General comment about distribution of genomic resources:

A mechanism for distributing genomic resources such as the unigene set of plasmids and heterologous cDNA libraries at nominal cost needs to be developed. The methods for distributing such material to the yeast community will be a preview of what will be required for distribution of comparable materials to researchers working on other model organisms. Distribution of genomic resources through commercial channels is currently prohibitively expensive for allowing full access to many important reagents, for example, those necessary to produce DNA microarrays.



1. Importance: The Saccharomyces Genome Database was recognized as being enormously successful and essential not only for the yeast community but valuable for others as well. The successful functioning of SGD leads to additional suggestions for ways in which its usefulness can be expanded. SGD is in many respects a model for genome databases.

2. Proposals:

a) The SGD should be a repository for unpublished information on mutant phenotypes.

b) The SGD should have more effective links to other organism databases.

c) The SGD should consider curating fission yeast.

d) The SGD should curate pathways such as metabolic, signal transduction, etc.

e) SGD should consider curating and cross-referencing expression array data and developing methods for sorting existing array data. We recognize this as a major challenge, but it is an extraordinarily important undertaking.

f) The SGD should consider developing a phenotype-based search engine.

g) The SGD should provide image data for protein localization or at least link to the Yale Genome Center.

h) Attempts should be made to give different organism databases the same look and feel.



A common theme for essentially all the organisms was the need for (a) EST sequencing, (b) increased genomic curation, (c) microarray capability, and (d) ultimately genomic sequence.

1. Chlamydomonas: unique feature — exceptional opportunity to study structure of flagella (ca. 250 proteins): wish list — physical map and EST.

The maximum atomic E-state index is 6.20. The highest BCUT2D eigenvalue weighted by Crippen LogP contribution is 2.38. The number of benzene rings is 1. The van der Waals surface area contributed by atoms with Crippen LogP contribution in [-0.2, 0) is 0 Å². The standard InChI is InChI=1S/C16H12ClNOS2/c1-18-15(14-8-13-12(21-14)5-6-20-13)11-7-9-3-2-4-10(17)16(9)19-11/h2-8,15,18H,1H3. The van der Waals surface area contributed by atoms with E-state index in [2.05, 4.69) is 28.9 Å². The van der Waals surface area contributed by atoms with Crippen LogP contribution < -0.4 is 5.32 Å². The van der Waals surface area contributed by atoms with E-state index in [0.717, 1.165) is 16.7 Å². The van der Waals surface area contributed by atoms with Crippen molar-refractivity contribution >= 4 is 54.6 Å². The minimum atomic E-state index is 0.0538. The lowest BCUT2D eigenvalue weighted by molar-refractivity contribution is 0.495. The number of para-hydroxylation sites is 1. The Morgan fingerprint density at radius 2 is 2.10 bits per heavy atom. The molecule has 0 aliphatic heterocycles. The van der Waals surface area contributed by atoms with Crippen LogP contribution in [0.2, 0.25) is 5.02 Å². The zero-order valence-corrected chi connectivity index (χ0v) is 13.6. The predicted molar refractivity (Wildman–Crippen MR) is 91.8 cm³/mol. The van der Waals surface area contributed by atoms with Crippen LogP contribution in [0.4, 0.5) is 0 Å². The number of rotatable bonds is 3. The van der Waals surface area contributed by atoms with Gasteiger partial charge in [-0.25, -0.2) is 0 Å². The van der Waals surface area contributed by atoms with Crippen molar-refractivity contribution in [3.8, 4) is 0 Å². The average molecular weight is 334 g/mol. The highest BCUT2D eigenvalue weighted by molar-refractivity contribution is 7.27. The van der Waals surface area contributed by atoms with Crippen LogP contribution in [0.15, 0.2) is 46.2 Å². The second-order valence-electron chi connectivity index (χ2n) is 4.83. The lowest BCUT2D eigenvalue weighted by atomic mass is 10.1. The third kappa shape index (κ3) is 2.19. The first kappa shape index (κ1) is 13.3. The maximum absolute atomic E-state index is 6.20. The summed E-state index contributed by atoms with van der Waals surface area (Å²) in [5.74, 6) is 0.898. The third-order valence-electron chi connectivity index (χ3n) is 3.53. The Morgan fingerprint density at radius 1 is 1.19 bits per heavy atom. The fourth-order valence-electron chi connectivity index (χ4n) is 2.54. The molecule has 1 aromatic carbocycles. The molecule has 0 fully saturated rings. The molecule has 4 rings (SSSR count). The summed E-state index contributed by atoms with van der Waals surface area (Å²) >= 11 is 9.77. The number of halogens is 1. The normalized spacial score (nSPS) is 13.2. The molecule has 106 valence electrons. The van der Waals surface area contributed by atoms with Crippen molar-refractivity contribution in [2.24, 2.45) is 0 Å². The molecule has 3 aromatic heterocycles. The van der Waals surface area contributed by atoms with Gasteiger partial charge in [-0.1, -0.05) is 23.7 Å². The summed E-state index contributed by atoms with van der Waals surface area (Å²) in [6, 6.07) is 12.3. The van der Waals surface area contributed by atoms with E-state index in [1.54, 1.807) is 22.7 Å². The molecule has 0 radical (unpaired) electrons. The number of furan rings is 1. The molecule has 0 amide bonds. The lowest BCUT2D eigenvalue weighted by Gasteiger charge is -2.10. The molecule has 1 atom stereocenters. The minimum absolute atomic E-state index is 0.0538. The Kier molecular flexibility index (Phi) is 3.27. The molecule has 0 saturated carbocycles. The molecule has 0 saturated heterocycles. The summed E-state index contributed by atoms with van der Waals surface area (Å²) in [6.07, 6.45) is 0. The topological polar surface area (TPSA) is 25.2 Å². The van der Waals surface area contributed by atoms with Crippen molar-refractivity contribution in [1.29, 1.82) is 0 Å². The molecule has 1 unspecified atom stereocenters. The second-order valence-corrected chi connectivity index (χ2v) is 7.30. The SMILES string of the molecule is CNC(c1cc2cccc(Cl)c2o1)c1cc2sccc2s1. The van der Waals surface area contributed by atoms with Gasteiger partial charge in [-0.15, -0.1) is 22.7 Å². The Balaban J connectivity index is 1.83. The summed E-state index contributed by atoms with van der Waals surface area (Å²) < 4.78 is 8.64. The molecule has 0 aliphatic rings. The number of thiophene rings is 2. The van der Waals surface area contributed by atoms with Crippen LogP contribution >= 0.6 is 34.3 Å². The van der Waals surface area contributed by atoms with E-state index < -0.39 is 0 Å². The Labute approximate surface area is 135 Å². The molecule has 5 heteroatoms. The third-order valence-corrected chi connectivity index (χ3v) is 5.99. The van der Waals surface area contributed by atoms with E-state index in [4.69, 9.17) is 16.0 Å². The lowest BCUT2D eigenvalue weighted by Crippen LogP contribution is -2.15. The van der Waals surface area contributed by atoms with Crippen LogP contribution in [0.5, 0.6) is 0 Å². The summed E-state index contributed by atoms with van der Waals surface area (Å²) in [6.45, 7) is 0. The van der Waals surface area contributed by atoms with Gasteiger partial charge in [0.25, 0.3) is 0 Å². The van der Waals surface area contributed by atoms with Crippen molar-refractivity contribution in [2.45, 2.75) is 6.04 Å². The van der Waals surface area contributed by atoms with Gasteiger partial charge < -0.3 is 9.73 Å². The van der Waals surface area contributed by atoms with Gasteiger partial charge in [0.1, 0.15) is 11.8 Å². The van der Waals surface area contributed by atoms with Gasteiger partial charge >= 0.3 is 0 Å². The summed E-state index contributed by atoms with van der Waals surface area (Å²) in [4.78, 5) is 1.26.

2. Schizosaccharomyces pombe: has many functional and structural differences from S. cerevisiae but has many of the same advantageous technical features (which can be enhanced). Top priority request: capability of microarrays; next: enhanced database with annotation. Fission yeast should be included in various yeast initiatives.

3. Neurospora: rationale: the filamentous fungi have a dramatically different life style from budding yeast; this is reflected currently in its EST sequences, many of which are novel.

A variety of filamentous fungi were discussed in addition to Neurospora, including Aspergillus nidulans (a pathogen of immunocompromised individuals) and Ashbya gossypii (a cotton pathogen whose genome appears related to budding yeast prior to duplication).

One criterion for choosing a filamentous fungus for conferring expanded genomic resources is that it have homologous recombination to facilitate genetic analysis.

4. Model organisms for infectious disease: several infectious agents exist that have great potential as model organisms because of their relevance to important infectious diseases but are experimentally manipulable. These organisms include Toxoplasma, Candida albicans, Cryptococcus neoformans, Ustilago maydis (corn smut), and Histoplasma capsulatum. As noted above for Neurospora and other filamentous fungi, an important criterion for choosing model infectious disease organisms for expanded genomic resources is that it have homologous recombination to facilitate genetic analysis.